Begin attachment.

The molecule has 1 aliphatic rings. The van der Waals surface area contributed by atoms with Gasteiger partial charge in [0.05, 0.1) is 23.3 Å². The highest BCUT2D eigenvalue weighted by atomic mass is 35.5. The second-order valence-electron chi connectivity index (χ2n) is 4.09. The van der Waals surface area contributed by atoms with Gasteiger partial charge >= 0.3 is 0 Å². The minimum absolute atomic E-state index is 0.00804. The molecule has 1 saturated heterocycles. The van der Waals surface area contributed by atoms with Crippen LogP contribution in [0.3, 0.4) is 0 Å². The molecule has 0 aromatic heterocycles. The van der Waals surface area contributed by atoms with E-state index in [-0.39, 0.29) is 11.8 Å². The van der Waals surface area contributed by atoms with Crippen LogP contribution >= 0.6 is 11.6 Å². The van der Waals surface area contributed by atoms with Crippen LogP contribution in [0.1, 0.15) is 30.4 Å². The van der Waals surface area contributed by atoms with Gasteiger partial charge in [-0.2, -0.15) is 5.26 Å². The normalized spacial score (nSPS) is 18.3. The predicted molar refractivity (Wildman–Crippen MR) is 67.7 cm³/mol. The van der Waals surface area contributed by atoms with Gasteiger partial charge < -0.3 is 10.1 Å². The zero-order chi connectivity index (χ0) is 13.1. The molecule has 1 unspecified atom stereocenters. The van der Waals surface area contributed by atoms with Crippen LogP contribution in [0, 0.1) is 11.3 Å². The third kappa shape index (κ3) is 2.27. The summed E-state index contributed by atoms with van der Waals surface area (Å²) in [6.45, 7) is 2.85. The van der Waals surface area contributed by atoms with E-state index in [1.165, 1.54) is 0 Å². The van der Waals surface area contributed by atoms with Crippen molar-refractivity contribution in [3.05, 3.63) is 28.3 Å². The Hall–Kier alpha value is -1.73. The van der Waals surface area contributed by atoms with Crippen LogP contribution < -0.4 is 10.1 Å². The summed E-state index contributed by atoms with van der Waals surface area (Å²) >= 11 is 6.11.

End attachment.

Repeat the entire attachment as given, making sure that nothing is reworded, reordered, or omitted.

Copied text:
The molecule has 1 aliphatic rings. The van der Waals surface area contributed by atoms with Gasteiger partial charge in [0.05, 0.1) is 23.3 Å². The highest BCUT2D eigenvalue weighted by atomic mass is 35.5. The second-order valence-electron chi connectivity index (χ2n) is 4.09. The van der Waals surface area contributed by atoms with Gasteiger partial charge >= 0.3 is 0 Å². The minimum absolute atomic E-state index is 0.00804. The molecule has 1 saturated heterocycles. The van der Waals surface area contributed by atoms with Crippen LogP contribution in [0.3, 0.4) is 0 Å². The molecule has 0 aromatic heterocycles. The van der Waals surface area contributed by atoms with E-state index in [-0.39, 0.29) is 11.8 Å². The van der Waals surface area contributed by atoms with Crippen LogP contribution >= 0.6 is 11.6 Å². The van der Waals surface area contributed by atoms with Crippen LogP contribution in [0.1, 0.15) is 30.4 Å². The van der Waals surface area contributed by atoms with Gasteiger partial charge in [-0.2, -0.15) is 5.26 Å². The normalized spacial score (nSPS) is 18.3. The predicted molar refractivity (Wildman–Crippen MR) is 67.7 cm³/mol. The van der Waals surface area contributed by atoms with Gasteiger partial charge < -0.3 is 10.1 Å². The zero-order chi connectivity index (χ0) is 13.1. The molecule has 1 unspecified atom stereocenters. The van der Waals surface area contributed by atoms with Crippen LogP contribution in [0, 0.1) is 11.3 Å². The third kappa shape index (κ3) is 2.27. The summed E-state index contributed by atoms with van der Waals surface area (Å²) in [6.45, 7) is 2.85. The van der Waals surface area contributed by atoms with E-state index in [1.165, 1.54) is 0 Å². The van der Waals surface area contributed by atoms with Crippen molar-refractivity contribution in [3.05, 3.63) is 28.3 Å². The Hall–Kier alpha value is -1.73. The van der Waals surface area contributed by atoms with Crippen LogP contribution < -0.4 is 10.1 Å². The summed E-state index contributed by atoms with van der Waals surface area (Å²) >= 11 is 6.11.